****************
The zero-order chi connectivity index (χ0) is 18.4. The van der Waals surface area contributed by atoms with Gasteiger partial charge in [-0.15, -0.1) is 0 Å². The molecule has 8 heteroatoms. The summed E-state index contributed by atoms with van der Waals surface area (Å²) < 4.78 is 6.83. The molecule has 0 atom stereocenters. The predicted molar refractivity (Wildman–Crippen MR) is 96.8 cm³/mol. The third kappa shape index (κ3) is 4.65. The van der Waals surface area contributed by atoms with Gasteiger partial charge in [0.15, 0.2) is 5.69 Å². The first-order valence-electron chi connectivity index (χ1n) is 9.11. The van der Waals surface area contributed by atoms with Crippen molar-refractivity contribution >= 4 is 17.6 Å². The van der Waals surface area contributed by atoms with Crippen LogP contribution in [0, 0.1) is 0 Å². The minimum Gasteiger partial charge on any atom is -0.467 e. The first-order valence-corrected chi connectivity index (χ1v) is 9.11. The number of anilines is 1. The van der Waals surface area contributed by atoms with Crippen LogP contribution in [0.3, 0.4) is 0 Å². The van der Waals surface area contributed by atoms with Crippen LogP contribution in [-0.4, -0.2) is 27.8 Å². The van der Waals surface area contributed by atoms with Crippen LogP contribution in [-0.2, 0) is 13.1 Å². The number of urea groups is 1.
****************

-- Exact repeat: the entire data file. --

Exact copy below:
The zero-order chi connectivity index (χ0) is 18.4. The van der Waals surface area contributed by atoms with Gasteiger partial charge in [-0.15, -0.1) is 0 Å². The molecule has 8 heteroatoms. The summed E-state index contributed by atoms with van der Waals surface area (Å²) < 4.78 is 6.83. The molecule has 0 atom stereocenters. The predicted molar refractivity (Wildman–Crippen MR) is 96.8 cm³/mol. The third kappa shape index (κ3) is 4.65. The van der Waals surface area contributed by atoms with Gasteiger partial charge in [0.15, 0.2) is 5.69 Å². The first-order valence-electron chi connectivity index (χ1n) is 9.11. The van der Waals surface area contributed by atoms with Crippen molar-refractivity contribution >= 4 is 17.6 Å². The van der Waals surface area contributed by atoms with Crippen LogP contribution in [0, 0.1) is 0 Å². The minimum Gasteiger partial charge on any atom is -0.467 e. The first-order valence-corrected chi connectivity index (χ1v) is 9.11. The number of anilines is 1. The van der Waals surface area contributed by atoms with Crippen LogP contribution in [0.3, 0.4) is 0 Å². The van der Waals surface area contributed by atoms with Crippen LogP contribution in [-0.4, -0.2) is 27.8 Å². The van der Waals surface area contributed by atoms with Crippen LogP contribution in [-0.2, 0) is 13.1 Å². The number of urea groups is 1.